October 21, 2020
V85 TT

Test Ride: Moto Guzzi V85 TT

BETHEL, CT – It was around 11 a.m. Friday while gearing up for a demo ride that Hamlin Cycles’ owner Jim Hamlin cheerfully called from across the parking lot, “Be back by 6.” 

I chuckled inwardly because my plan was to merely run the new 2020 Moto Guzzi V85 TT up the road for a few miles, maybe to Newtown a little more than seven miles away. I’d get a feel for it so as to give readers a snapshot impression, get some pics, and return it within a half-hour.

More than 2½ hours later, after passing through Newtown and the Brookfield Center historic district in Brookfield, after stopping for lunch in Bridgewater, and after taking the adventure model down some country roads for the photo opp, the V85 TT finally got returned. 

Upon acquisition, the V85 TT’s odometer’s had revealed eight break-in miles since being uncrated and set up a day earlier. A total of 44 miles were covered on the test ride, but they were fun miles on some twisty roads; nothing off-road or highway, but enough to get a feel for the model that is quickly bringing new awareness to Moto Guzzi.

Since its inception in Mandello Del Lario, Italy in 1921, Moto Guzzi has persisted in being a quirky, niche brand. The brand’s followers, known as Guzzisti, welcome the differences and inconveniences (such as a small dealer network). They figure it’s worth it to ride something altogether different, most notably because Moto Guzzi models use a transverse mounted V-twin engine.

In the case of the V85 TT, it’s a new 90-degree 853cc power plant putting out a just-sufficient 80 horsepower. The V85 TT replaces the larger Stelvio adventure bike. Since it began arriving in dealerships earlier this summer, it has been sparking a buzz and sales interest uncommon to Moto Guzzi. 

My initial first impression came upon throwing a leg over the seat. Not only did my toes touch the ground, but I could almost flat foot it. The V85 TT’s seat height is listed as 32.7 inches, with optional lower and high seats available. How many other adventure bikes can a vertically challenged person get on and ride? Not many.

Hitting the starter, the V85 TT fired up, with the digital instrument cluster displaying all the necessary info – ride mode (street, rain or off-road, although changing the mode can be problematic), rpm level, speed and gear. The model also comes with cruise control.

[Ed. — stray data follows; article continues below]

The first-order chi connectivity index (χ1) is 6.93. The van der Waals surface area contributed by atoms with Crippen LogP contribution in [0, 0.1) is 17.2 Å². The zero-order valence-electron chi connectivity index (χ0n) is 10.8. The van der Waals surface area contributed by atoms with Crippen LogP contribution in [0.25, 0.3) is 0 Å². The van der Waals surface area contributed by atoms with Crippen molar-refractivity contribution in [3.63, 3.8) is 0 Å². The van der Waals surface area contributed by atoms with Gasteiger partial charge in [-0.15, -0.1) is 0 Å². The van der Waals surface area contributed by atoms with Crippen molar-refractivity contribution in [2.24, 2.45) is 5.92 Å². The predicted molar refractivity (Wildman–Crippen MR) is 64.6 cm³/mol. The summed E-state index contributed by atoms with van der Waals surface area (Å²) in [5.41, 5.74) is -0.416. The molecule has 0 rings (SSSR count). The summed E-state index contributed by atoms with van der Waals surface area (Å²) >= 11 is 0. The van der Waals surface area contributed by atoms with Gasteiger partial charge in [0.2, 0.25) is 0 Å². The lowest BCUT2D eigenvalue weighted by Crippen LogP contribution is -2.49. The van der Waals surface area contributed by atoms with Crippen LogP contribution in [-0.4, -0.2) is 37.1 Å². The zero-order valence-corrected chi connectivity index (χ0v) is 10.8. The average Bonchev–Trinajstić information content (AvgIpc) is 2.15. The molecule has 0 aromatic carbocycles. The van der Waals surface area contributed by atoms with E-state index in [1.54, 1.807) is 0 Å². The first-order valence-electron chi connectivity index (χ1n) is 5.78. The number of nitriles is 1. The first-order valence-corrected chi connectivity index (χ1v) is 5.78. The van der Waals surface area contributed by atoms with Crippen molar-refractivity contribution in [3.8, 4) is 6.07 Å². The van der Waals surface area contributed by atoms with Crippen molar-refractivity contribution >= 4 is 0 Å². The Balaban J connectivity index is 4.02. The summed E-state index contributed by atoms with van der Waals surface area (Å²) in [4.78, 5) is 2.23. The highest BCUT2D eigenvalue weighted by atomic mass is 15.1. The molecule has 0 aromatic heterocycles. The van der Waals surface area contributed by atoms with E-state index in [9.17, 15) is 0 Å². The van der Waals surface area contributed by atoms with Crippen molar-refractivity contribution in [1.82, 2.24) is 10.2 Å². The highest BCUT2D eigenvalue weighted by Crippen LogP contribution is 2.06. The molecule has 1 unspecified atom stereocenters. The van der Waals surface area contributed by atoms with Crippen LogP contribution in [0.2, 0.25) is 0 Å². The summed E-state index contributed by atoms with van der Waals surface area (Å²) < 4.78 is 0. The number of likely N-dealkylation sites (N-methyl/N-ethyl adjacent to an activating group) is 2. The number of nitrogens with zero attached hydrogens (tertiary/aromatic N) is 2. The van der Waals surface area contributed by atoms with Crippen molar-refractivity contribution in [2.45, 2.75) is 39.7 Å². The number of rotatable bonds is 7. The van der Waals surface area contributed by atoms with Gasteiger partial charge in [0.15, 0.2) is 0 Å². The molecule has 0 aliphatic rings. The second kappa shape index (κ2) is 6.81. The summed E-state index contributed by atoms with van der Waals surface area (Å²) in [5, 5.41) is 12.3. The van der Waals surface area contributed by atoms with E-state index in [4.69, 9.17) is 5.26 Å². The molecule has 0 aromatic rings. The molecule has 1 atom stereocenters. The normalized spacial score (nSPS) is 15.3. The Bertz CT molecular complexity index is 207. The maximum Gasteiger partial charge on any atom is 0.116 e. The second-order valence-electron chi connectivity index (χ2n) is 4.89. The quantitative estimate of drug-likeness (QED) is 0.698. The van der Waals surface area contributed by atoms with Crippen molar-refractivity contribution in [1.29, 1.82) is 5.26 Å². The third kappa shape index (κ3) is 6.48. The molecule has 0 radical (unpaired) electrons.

The second impression came when I engaged the clutch. A friend owns a Victory with the stiffest clutch lever pull on the planet, so stiff that he hardly rides it. The V85 TT’s  clutch lever is so easy to pull that you barely notice doing so. How nice.

Pulling out and heading toward Newtown, the V85 TT’s upright and comfortable riding position became apparent, and the wide position of the mirrors made them very useful, although one did become loose on the ride having not been snugged down.

Guzzisti will be pleased to know that while modern in many ways, the V85 TT retains some of the brand’s traditional tractor-like qualities. Shifting produces a loud, reassuring thunk. Riding in low gears at around 3,000 rpm results in a vibration that sizzles through the butt.

These aren’t knocks. Just observations. Having owned and enjoyed two Moto Guzzis in the past, I don’t expect perfection, rather character.

The V85 TT handles and tracks very well. Power isn’t overwhelming but more than enough to do the job. With a 6.1 gallon gas tank, the bike has excellent range. Upon returning to Hamlin Cycles, a countdown gauge in the instrument cluster said there were 250 miles remaining until a fill-up was needed.

Looks-wise, the V85 TT isn’t as off-putting as some other adventure models, it’s more artsy looking than prehistoric. The TT, by the way, stands for “tutto terreno” or all-terrain. The test model in red and white came with Michelin Anakee Adventure dual sport tires, which no doubt serve their purpose but are a little wearing when limited to pavement. 

What have I failed to mention? As one would expect, the Brembo brakes are sound. Yes, there’s ABS and traction control. I didn’t notice the suspension – too focused, I guess, on maneuvering an unfamiliar bike – but maybe that says something in itself. 

The V85 TT weighs in at just above 500 pounds, but it feels even lighter. 

The model comes in two varieties. There’s the base V85 TT model in gray at $11,990 and the V85 TT Adventure model in two-tone (yellow and white, red and white) at $12,990 with hard bags. 

The Moto Guzzi V85 TT has a lot to recommend it.

If you’re 5’10” or shorter, the V85 TT provides an option.

If you’re frugal, the V85 TT provides an option.

If you think other adventure bikes are ugly, you may find the V85 TT to be more palatable, too.

For some reason, I expected the V85 TT to be a little more substantive than it is. Maybe I’ve stood beside too many BMW R 1200 GS, Ducati Multistrada or Honda Africa Twin models over the years. 

But maybe that’s a good thing. Moto Guzzi has seemingly built an adventure bike for every rider, and one that is significantly raising the brand’s profile. 

About Bud Wilkinson

An award-winning print and broadcast journalist, Bud Wilkinson writes the "RIDE-CT" motorcycle column and the "My Ride" vintage car feature for the "Republican-American" newspaper in Waterbury, CT. He studied journalism at Ohio Wesleyan University where he received a B.A. degree. He currently rides a 1987 BMW R 80 RT and a 2014 Triumph Bonneville.